Norway's Viktor Hovland and Kris Ventura shook off an early miscue in Friday's second-round foursomes to maintain a share of the lead alongside Cameron Champ and Tony Finau at the US PGA Tour Zurich Classic of New Orleans.
Hovland and Ventura, who held a one-shot overnight leat at TPC Louisiana near New Orleans, had a double-bogey at the 16th, their seventh hole of the day, but nabbed five birdies from there in a three-under 69 that pulled them level with Finau and Champ on 13-under 131.
America's Champ and Finau matched the low round of the day in the tricky alternate-shot format, combining for five birdies and one bogey in a four-under par 68 as they joined the Norwegians with a two-shot lead.
"We knew today with the wind and just the format in general it was going to be a grind, and that's what we did, especially coming down the last nine holes," Camp said. "We just kind of grinded it out, but I finished with a good birdie on 18."
"We both hit a few squirrelly shots but we were able to make some good pars that just kept the round going. In this format I think that's huge."
They had the lead alone until Hovland and Ventura birdied their final hole, the par-three ninth, where Hovland's tee shot left Ventura a 10-foot birdie chance.
"I thought we did a really good job," Hovland said of the round in "whipping" wind.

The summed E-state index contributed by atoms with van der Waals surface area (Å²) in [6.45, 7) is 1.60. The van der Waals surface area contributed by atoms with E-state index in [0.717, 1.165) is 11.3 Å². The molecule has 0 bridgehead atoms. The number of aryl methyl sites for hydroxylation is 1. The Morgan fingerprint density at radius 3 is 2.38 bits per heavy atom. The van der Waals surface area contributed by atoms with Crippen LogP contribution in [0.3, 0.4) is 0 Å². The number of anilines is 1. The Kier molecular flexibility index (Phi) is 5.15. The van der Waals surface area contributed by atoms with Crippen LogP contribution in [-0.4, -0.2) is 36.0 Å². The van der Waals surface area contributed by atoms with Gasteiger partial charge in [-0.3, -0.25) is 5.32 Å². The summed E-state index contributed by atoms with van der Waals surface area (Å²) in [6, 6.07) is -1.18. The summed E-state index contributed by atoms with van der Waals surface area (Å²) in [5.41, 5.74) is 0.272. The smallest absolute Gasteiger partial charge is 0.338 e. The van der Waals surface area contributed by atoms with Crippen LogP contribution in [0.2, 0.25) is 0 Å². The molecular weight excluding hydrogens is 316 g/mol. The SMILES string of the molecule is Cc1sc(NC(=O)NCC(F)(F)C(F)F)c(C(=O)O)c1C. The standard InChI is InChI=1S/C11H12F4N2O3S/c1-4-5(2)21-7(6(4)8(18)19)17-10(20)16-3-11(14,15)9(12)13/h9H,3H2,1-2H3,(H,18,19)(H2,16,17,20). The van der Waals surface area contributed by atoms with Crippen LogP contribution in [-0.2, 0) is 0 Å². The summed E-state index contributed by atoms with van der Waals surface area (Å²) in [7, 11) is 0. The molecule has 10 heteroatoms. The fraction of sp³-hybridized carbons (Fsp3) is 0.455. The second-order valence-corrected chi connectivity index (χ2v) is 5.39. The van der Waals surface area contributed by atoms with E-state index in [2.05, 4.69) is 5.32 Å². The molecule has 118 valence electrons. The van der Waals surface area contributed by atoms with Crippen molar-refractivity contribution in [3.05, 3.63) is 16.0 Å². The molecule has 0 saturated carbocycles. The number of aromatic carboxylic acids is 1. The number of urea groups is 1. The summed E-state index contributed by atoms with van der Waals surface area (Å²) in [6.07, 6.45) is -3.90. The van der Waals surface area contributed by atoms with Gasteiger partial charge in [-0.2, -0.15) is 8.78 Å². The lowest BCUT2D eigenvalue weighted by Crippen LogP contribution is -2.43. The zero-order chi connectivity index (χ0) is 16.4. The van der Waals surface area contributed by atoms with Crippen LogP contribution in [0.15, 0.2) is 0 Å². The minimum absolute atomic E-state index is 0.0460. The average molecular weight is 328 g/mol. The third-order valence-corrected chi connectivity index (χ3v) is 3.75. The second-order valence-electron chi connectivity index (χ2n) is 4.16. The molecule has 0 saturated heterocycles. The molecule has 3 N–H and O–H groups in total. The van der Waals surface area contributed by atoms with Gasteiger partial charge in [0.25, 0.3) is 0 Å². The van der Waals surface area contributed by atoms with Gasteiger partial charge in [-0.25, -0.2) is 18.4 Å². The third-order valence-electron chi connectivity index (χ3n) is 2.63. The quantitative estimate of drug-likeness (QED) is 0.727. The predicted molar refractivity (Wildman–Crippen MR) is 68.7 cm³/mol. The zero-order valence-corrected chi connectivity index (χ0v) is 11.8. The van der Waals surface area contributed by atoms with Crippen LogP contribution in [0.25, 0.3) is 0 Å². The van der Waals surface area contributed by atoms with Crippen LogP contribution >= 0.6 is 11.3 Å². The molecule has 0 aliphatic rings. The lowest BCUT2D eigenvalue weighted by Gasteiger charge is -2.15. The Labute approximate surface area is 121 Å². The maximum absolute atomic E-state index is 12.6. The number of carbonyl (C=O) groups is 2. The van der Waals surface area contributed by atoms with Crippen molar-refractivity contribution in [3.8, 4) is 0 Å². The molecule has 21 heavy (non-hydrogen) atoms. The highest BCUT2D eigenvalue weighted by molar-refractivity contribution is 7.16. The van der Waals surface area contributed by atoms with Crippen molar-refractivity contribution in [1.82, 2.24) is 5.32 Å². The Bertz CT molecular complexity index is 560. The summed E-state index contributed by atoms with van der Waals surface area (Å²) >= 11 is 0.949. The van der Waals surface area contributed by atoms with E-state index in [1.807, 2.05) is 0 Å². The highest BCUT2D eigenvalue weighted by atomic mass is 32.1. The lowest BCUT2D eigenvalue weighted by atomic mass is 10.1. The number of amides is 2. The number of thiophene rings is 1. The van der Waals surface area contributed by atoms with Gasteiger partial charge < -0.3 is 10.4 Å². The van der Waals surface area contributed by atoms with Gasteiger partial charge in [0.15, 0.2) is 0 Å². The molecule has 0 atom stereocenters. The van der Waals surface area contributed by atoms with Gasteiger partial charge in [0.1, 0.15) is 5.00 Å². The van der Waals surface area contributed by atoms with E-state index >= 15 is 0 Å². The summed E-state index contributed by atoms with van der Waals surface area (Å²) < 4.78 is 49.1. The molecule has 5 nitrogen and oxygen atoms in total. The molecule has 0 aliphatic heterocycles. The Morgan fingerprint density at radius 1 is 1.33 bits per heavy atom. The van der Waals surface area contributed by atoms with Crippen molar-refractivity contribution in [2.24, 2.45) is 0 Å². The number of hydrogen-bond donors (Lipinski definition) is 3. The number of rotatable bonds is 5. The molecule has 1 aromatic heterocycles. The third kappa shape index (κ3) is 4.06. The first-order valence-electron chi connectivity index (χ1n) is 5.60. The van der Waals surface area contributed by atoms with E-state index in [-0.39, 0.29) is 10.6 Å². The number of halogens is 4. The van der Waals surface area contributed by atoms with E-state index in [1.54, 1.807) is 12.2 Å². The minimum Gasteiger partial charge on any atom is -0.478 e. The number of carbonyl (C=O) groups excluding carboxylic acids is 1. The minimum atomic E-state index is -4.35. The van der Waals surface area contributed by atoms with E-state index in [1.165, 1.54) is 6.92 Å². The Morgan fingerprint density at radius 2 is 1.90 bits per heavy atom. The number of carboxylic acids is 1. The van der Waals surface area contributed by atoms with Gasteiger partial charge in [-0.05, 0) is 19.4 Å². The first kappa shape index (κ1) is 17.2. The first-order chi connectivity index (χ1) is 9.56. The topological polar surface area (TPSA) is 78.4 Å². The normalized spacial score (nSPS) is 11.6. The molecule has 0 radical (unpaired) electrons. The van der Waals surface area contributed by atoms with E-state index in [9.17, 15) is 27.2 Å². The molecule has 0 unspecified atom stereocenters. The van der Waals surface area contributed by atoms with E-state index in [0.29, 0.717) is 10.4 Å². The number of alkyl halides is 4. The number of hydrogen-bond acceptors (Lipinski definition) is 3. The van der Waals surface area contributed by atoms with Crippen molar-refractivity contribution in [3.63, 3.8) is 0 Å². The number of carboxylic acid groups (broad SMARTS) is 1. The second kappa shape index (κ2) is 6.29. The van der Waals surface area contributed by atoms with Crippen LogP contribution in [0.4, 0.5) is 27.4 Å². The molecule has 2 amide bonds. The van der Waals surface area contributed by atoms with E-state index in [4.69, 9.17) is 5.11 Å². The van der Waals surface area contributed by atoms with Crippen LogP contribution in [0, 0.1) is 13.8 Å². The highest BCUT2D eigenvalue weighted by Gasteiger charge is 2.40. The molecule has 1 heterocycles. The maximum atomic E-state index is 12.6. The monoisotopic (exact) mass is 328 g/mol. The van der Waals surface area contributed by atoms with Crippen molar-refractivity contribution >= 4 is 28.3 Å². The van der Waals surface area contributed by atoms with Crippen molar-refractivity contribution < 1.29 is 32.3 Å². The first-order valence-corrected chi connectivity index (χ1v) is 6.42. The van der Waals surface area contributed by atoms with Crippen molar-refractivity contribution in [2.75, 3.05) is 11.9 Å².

"Kris is driving it on a string and really far, so that makes it easier for me with hitting some iron shots in there.
"We managed to birdie a couple of really tough holes out there."
Familiar Ryder Cup duo Justin Rose and Henrik Stenson had set an early target, firing a 68 in the morning wave that eventually saw them sharing second on 133 with Americans Bubba Watson and Scottie Scheffler.
Two-time Masters champion Watson and Scheffler carded a 69.
- Trust yourself, your partner -
Sweden's Stenson has struggled on tour of late, but Rose said Friday he was "a rock".
"I don't think he made one mistake that led to us dropping a shot really," Rose said. "He pulled his weight today."
The duo bounced back from each of their three bogeys with a birdie, making seven birdies overall.
"The biggest thing is you have to trust yourself but then you've got to trust your partner, but more so you have to trust yourself," England's Rose said of the intricacies of the alternate-shot format.
Unlike in four-ball, when the team can count the better player's score, any error can leave your partner to dig out of a tough position.
"You've got to not worry about what your partner is going to be facing and I think it’s all about committing to your shots," Rose said.
Two players solved the problem of how to set up their partners in style by simply producing holes in one.
Former US Open champion Graeme McDowell aced the 216-yard par-three 17th with a four-iron as he and England's Matt Wallace carded a two-under par 70 that left them five off the lead.
American Nick Watney aced the 224-yard 14th as he and partner Charley Hoffman posted a two-over 74 that left them seven adrift with Saturday's four-ball third round coming up